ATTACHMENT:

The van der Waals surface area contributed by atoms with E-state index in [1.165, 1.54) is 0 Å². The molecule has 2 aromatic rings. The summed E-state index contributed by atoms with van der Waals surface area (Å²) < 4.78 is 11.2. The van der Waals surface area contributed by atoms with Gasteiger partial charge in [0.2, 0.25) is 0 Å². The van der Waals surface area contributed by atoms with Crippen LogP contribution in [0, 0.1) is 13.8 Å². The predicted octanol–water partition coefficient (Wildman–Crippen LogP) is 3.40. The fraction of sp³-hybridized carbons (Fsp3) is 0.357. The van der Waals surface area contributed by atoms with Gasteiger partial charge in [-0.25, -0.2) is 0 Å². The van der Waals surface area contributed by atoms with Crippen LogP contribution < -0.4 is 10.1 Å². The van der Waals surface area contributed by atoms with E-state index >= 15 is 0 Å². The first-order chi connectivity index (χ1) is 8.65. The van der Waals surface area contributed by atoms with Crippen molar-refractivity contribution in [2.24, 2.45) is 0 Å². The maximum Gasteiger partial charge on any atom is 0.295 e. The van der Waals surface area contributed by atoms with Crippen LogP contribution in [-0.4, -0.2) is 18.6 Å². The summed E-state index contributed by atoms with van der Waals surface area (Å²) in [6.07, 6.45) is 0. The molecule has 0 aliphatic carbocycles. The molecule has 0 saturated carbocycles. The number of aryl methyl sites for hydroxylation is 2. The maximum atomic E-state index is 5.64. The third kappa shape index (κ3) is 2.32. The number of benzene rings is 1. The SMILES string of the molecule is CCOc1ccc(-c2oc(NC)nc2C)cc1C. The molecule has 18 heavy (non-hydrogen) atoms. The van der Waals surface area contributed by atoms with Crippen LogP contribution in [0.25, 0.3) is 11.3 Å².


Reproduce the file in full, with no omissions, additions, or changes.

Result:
The van der Waals surface area contributed by atoms with E-state index in [1.165, 1.54) is 0 Å². The molecule has 2 aromatic rings. The summed E-state index contributed by atoms with van der Waals surface area (Å²) < 4.78 is 11.2. The van der Waals surface area contributed by atoms with Gasteiger partial charge in [0.2, 0.25) is 0 Å². The van der Waals surface area contributed by atoms with Crippen LogP contribution in [0, 0.1) is 13.8 Å². The predicted octanol–water partition coefficient (Wildman–Crippen LogP) is 3.40. The fraction of sp³-hybridized carbons (Fsp3) is 0.357. The van der Waals surface area contributed by atoms with Gasteiger partial charge in [-0.25, -0.2) is 0 Å². The van der Waals surface area contributed by atoms with Crippen LogP contribution < -0.4 is 10.1 Å². The van der Waals surface area contributed by atoms with E-state index >= 15 is 0 Å². The first-order chi connectivity index (χ1) is 8.65. The van der Waals surface area contributed by atoms with Crippen molar-refractivity contribution in [2.24, 2.45) is 0 Å². The maximum Gasteiger partial charge on any atom is 0.295 e. The van der Waals surface area contributed by atoms with Crippen LogP contribution in [-0.4, -0.2) is 18.6 Å². The summed E-state index contributed by atoms with van der Waals surface area (Å²) in [6.07, 6.45) is 0. The molecule has 0 aliphatic carbocycles. The molecule has 0 saturated carbocycles. The number of aryl methyl sites for hydroxylation is 2. The maximum atomic E-state index is 5.64. The third kappa shape index (κ3) is 2.32. The number of benzene rings is 1. The SMILES string of the molecule is CCOc1ccc(-c2oc(NC)nc2C)cc1C. The molecule has 18 heavy (non-hydrogen) atoms. The van der Waals surface area contributed by atoms with Crippen LogP contribution in [0.25, 0.3) is 11.3 Å².